Message modified by board administrator May 14, 2011, 12:34 pm
Great question about iMovie; there are two answers:
1) My piece for Smoke Signals Online was intended to suggest as low a cost option as possible for cross–platform users interested in experimenting with multimedia (at least given my limited awareness of the PC world), especially in light of the ubiquity of, and familiarity with, office suite slideshow / presentation software.
2) I've played around with iMovie, and am very impressed with it as an editing tool, and definitely see endless nuanced possibilities for creating all sorts of interesting things with it. And I'm also sure that there are lots of powerful video editors available for PC users.
However... ...advanced video editors like iMovie, or even QT Pro, or those for PC, end up providing you with a relatively labor intensive one of a kind clip, whereas juxtaposing several looped clips at once in slideshow / presentation software can be done with a modicum of effort, but much more importantly, spontaneously, and with infinite flexibility. It's like the difference between engineering and mastering one specific song, vs. what a DJ can do by mixing samples and loops and existing music tracks at any given moment during a live show. The iMovie approach is discreet and time specific, whereas the slideshow / presentation software approach is variable, blends conceptually in novel and random ways, and runs continuously until stopped by the user.
I should probably explain that the "GeorgiaLayeredMix.m4v" clip at the end of my Smoke Signals piece was just a snippet of what you'd experience with slideshow / presentation software running the full length version of the Smoking Fetish Video Georgia clip (not supplied), the full music track (not supplied), and the graphic text track (the full track was supplied) all looped together in a slideshow / presentation application beyond a single "cycle" of the graphic text track, which is all that the "GeorgiaLayeredMix.m4v" clip shows.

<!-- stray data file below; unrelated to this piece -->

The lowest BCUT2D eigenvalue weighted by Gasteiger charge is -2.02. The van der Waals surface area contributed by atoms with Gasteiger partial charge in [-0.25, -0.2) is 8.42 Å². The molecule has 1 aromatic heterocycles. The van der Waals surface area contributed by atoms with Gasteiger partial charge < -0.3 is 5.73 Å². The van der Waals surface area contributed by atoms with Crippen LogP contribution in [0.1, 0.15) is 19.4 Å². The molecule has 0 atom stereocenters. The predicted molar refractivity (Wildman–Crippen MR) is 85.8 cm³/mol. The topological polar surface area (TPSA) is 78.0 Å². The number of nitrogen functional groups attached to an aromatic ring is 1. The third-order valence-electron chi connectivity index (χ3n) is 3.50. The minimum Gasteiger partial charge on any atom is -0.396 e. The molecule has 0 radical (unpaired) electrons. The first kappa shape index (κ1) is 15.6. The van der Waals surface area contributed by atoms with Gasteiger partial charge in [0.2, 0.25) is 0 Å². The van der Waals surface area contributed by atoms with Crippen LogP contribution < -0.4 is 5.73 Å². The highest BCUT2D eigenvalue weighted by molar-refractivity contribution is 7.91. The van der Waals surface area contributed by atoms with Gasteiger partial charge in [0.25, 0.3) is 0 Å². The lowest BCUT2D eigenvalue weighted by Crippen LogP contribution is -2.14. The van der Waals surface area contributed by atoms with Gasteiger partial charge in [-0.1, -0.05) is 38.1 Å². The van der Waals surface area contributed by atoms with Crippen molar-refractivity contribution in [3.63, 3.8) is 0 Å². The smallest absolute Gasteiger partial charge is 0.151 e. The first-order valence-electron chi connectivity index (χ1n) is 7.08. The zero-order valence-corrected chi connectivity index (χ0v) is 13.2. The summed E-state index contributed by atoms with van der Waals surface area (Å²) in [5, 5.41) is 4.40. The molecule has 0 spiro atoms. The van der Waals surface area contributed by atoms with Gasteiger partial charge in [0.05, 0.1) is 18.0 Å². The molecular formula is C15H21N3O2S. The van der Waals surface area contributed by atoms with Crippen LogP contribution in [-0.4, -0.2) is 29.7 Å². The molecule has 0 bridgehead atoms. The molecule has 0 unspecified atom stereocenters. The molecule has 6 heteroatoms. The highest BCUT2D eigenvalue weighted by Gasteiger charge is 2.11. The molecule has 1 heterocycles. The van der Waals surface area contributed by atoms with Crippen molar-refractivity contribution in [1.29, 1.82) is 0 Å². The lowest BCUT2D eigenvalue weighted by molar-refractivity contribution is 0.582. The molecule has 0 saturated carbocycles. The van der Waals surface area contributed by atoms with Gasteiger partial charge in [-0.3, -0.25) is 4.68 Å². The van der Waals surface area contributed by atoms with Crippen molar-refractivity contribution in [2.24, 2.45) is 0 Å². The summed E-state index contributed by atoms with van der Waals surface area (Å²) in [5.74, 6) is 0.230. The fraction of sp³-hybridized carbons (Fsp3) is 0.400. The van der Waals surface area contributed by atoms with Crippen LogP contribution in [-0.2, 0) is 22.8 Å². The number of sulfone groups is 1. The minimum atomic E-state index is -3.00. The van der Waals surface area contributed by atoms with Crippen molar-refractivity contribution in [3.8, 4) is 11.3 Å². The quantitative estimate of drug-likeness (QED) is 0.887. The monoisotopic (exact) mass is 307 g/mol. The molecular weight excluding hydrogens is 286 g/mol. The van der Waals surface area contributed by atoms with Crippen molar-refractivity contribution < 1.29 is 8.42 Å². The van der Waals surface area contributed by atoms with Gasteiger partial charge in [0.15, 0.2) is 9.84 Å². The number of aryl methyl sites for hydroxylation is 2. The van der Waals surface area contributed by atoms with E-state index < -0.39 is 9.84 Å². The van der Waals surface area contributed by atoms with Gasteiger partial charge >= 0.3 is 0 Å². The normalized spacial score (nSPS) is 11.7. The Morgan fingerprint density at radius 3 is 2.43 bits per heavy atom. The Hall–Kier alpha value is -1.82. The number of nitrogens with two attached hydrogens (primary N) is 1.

On the one hand, I might spend a considerable amount of time working up a given loop clip of audio and / or video (narration, smoking commentary, graphic text sequences, image sequences, etc.), but that relatively modest investment of effort becomes endlessly fresh and different when juxtaposed with whatever other clips I choose to play / blend it with in my personal library, and thus provides a much greater return on the investment of time than if those elements were only attached to a specific set of imagery and sounds.
Said another way, mixing multiple loop clips within a slideshow / presentation application is like mixing a fresh salad that features whatever elements you're craving at any given time, and in whatever proportion you're craving them, rather than eating the exact same combination of vegetables in exactly the same order and proportion every time, which is what you get with a more elaborate creative edit / mash up via video editing software like iMove.
But both definitely have their advantages and disadvantages!
V notes: Just fixed a bunch of typos. I was very tired and a little tipsy when I composed my initial reply...